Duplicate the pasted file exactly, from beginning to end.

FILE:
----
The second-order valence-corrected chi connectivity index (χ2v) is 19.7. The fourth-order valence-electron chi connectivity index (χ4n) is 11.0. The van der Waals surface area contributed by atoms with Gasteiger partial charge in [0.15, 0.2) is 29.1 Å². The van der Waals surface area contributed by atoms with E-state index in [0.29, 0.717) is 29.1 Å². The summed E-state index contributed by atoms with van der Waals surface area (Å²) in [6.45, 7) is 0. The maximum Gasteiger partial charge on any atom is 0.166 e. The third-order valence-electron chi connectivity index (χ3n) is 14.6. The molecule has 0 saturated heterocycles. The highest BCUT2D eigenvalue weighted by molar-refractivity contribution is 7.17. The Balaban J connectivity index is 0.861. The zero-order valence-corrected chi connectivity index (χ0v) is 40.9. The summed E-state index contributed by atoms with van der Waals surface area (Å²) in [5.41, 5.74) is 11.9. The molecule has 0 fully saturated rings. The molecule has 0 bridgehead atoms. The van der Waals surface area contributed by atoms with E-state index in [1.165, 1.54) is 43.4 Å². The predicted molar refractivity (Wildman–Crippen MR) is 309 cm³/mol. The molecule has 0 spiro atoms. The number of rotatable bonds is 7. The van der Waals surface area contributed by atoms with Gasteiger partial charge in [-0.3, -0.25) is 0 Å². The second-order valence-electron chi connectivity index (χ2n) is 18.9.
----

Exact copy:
The second-order valence-corrected chi connectivity index (χ2v) is 19.7. The fourth-order valence-electron chi connectivity index (χ4n) is 11.0. The van der Waals surface area contributed by atoms with Gasteiger partial charge in [0.15, 0.2) is 29.1 Å². The van der Waals surface area contributed by atoms with E-state index in [0.29, 0.717) is 29.1 Å². The summed E-state index contributed by atoms with van der Waals surface area (Å²) in [6.45, 7) is 0. The maximum Gasteiger partial charge on any atom is 0.166 e. The third-order valence-electron chi connectivity index (χ3n) is 14.6. The molecule has 0 saturated heterocycles. The highest BCUT2D eigenvalue weighted by molar-refractivity contribution is 7.17. The Balaban J connectivity index is 0.861. The zero-order valence-corrected chi connectivity index (χ0v) is 40.9. The summed E-state index contributed by atoms with van der Waals surface area (Å²) in [5.41, 5.74) is 11.9. The molecule has 0 fully saturated rings. The molecule has 0 bridgehead atoms. The van der Waals surface area contributed by atoms with E-state index in [1.165, 1.54) is 43.4 Å². The predicted molar refractivity (Wildman–Crippen MR) is 309 cm³/mol. The molecule has 0 spiro atoms. The number of rotatable bonds is 7. The van der Waals surface area contributed by atoms with Gasteiger partial charge in [-0.3, -0.25) is 0 Å². The second-order valence-electron chi connectivity index (χ2n) is 18.9.